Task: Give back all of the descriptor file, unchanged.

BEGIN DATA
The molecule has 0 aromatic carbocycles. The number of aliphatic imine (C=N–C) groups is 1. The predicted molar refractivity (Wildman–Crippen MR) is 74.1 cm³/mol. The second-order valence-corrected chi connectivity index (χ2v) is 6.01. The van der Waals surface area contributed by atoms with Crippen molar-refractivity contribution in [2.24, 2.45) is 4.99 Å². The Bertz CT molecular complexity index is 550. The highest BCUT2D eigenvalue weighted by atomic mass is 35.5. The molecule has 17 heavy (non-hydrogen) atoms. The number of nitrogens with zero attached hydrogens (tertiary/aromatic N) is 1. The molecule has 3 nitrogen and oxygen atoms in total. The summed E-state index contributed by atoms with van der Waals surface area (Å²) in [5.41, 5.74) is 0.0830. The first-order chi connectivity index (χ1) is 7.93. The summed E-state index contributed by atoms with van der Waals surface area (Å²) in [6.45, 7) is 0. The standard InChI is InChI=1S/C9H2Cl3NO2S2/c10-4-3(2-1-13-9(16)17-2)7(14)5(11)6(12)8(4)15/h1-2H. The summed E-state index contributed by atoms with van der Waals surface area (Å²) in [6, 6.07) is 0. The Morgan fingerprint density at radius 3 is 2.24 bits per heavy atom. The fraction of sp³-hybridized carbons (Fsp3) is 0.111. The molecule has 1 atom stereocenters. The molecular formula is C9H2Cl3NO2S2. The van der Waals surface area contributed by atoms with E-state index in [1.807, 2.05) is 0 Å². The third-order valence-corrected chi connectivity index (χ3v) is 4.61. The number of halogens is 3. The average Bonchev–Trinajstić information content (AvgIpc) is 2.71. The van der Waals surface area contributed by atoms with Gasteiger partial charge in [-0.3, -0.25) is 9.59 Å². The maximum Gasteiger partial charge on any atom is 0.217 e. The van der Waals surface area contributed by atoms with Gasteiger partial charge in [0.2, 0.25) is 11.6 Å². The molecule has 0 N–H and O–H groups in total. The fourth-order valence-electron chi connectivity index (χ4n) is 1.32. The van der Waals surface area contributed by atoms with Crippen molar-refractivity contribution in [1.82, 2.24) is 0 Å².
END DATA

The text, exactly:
The molecule has 0 aromatic carbocycles. The number of aliphatic imine (C=N–C) groups is 1. The predicted molar refractivity (Wildman–Crippen MR) is 74.1 cm³/mol. The second-order valence-corrected chi connectivity index (χ2v) is 6.01. The van der Waals surface area contributed by atoms with Crippen molar-refractivity contribution in [2.24, 2.45) is 4.99 Å². The Bertz CT molecular complexity index is 550. The highest BCUT2D eigenvalue weighted by atomic mass is 35.5. The molecule has 17 heavy (non-hydrogen) atoms. The number of nitrogens with zero attached hydrogens (tertiary/aromatic N) is 1. The molecule has 3 nitrogen and oxygen atoms in total. The summed E-state index contributed by atoms with van der Waals surface area (Å²) in [5.41, 5.74) is 0.0830. The first-order chi connectivity index (χ1) is 7.93. The summed E-state index contributed by atoms with van der Waals surface area (Å²) in [6.45, 7) is 0. The standard InChI is InChI=1S/C9H2Cl3NO2S2/c10-4-3(2-1-13-9(16)17-2)7(14)5(11)6(12)8(4)15/h1-2H. The summed E-state index contributed by atoms with van der Waals surface area (Å²) in [6, 6.07) is 0. The Morgan fingerprint density at radius 3 is 2.24 bits per heavy atom. The fraction of sp³-hybridized carbons (Fsp3) is 0.111. The molecule has 1 atom stereocenters. The molecular formula is C9H2Cl3NO2S2. The van der Waals surface area contributed by atoms with E-state index in [1.807, 2.05) is 0 Å². The third-order valence-corrected chi connectivity index (χ3v) is 4.61. The number of halogens is 3. The average Bonchev–Trinajstić information content (AvgIpc) is 2.71. The van der Waals surface area contributed by atoms with Gasteiger partial charge in [-0.3, -0.25) is 9.59 Å². The maximum Gasteiger partial charge on any atom is 0.217 e. The van der Waals surface area contributed by atoms with Gasteiger partial charge in [0.2, 0.25) is 11.6 Å². The molecule has 0 N–H and O–H groups in total. The fourth-order valence-electron chi connectivity index (χ4n) is 1.32. The van der Waals surface area contributed by atoms with Crippen molar-refractivity contribution in [1.82, 2.24) is 0 Å².